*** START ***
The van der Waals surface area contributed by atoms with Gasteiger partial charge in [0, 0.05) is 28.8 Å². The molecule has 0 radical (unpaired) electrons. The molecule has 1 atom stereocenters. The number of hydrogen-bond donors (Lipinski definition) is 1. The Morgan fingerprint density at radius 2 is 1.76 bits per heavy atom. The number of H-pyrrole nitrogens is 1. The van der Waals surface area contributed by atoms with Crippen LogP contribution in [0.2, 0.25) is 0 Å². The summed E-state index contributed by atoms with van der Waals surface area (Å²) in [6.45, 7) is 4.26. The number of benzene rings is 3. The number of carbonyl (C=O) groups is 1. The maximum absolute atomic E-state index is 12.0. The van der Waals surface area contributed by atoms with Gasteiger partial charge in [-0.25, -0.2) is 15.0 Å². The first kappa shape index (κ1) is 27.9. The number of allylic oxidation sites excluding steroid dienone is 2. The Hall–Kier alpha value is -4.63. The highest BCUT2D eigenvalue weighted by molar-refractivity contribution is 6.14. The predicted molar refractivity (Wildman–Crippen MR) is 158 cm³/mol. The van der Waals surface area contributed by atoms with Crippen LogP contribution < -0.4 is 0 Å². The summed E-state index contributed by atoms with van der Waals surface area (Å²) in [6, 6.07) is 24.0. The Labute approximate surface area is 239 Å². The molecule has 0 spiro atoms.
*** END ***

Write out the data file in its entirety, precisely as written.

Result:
The van der Waals surface area contributed by atoms with Gasteiger partial charge in [0, 0.05) is 28.8 Å². The molecule has 0 radical (unpaired) electrons. The molecule has 1 atom stereocenters. The number of hydrogen-bond donors (Lipinski definition) is 1. The Morgan fingerprint density at radius 2 is 1.76 bits per heavy atom. The number of H-pyrrole nitrogens is 1. The van der Waals surface area contributed by atoms with Crippen LogP contribution in [0.2, 0.25) is 0 Å². The summed E-state index contributed by atoms with van der Waals surface area (Å²) in [6.45, 7) is 4.26. The number of benzene rings is 3. The number of carbonyl (C=O) groups is 1. The maximum absolute atomic E-state index is 12.0. The van der Waals surface area contributed by atoms with Gasteiger partial charge in [-0.25, -0.2) is 15.0 Å². The first kappa shape index (κ1) is 27.9. The number of allylic oxidation sites excluding steroid dienone is 2. The Hall–Kier alpha value is -4.63. The highest BCUT2D eigenvalue weighted by molar-refractivity contribution is 6.14. The predicted molar refractivity (Wildman–Crippen MR) is 158 cm³/mol. The van der Waals surface area contributed by atoms with Crippen LogP contribution < -0.4 is 0 Å². The summed E-state index contributed by atoms with van der Waals surface area (Å²) in [6, 6.07) is 24.0. The Labute approximate surface area is 239 Å². The molecule has 0 spiro atoms.